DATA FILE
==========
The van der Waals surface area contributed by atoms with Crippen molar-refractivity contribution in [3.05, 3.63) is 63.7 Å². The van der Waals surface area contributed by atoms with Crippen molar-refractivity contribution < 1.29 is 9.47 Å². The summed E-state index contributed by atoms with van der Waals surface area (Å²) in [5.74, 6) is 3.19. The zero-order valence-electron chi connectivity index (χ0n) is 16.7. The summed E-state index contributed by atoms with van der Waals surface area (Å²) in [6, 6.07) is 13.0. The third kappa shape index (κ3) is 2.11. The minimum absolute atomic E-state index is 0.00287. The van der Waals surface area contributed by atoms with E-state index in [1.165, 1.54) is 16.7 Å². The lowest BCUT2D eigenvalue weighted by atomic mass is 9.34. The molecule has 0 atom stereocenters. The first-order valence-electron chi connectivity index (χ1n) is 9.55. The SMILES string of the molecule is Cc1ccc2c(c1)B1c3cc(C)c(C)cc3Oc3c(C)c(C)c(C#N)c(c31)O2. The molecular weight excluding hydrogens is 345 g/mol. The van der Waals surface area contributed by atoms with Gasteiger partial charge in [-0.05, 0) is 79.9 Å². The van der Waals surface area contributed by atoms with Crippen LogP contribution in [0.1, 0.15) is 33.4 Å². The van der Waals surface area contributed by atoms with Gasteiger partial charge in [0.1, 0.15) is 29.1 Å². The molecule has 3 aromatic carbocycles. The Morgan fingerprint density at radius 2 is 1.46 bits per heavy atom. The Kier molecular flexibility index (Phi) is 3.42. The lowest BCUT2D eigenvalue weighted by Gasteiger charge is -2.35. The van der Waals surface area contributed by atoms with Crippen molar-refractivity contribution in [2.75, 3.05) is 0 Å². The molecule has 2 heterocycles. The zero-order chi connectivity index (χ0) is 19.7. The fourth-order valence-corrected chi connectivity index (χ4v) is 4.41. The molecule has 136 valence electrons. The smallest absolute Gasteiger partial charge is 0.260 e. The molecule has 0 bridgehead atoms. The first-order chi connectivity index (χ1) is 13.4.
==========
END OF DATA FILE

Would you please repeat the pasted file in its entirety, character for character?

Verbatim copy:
The van der Waals surface area contributed by atoms with Crippen molar-refractivity contribution in [3.05, 3.63) is 63.7 Å². The van der Waals surface area contributed by atoms with Crippen molar-refractivity contribution < 1.29 is 9.47 Å². The summed E-state index contributed by atoms with van der Waals surface area (Å²) in [5.74, 6) is 3.19. The zero-order valence-electron chi connectivity index (χ0n) is 16.7. The summed E-state index contributed by atoms with van der Waals surface area (Å²) in [6, 6.07) is 13.0. The third kappa shape index (κ3) is 2.11. The minimum absolute atomic E-state index is 0.00287. The van der Waals surface area contributed by atoms with E-state index in [1.165, 1.54) is 16.7 Å². The lowest BCUT2D eigenvalue weighted by atomic mass is 9.34. The molecule has 0 atom stereocenters. The first-order valence-electron chi connectivity index (χ1n) is 9.55. The SMILES string of the molecule is Cc1ccc2c(c1)B1c3cc(C)c(C)cc3Oc3c(C)c(C)c(C#N)c(c31)O2. The molecular weight excluding hydrogens is 345 g/mol. The van der Waals surface area contributed by atoms with Gasteiger partial charge in [-0.05, 0) is 79.9 Å². The van der Waals surface area contributed by atoms with Crippen LogP contribution in [0.1, 0.15) is 33.4 Å². The van der Waals surface area contributed by atoms with Gasteiger partial charge in [0.1, 0.15) is 29.1 Å². The molecule has 3 aromatic carbocycles. The Morgan fingerprint density at radius 2 is 1.46 bits per heavy atom. The Kier molecular flexibility index (Phi) is 3.42. The lowest BCUT2D eigenvalue weighted by Gasteiger charge is -2.35. The van der Waals surface area contributed by atoms with Crippen molar-refractivity contribution in [2.75, 3.05) is 0 Å². The molecule has 2 heterocycles. The zero-order chi connectivity index (χ0) is 19.7. The fourth-order valence-corrected chi connectivity index (χ4v) is 4.41. The molecule has 136 valence electrons. The smallest absolute Gasteiger partial charge is 0.260 e. The molecule has 0 bridgehead atoms. The first-order chi connectivity index (χ1) is 13.4.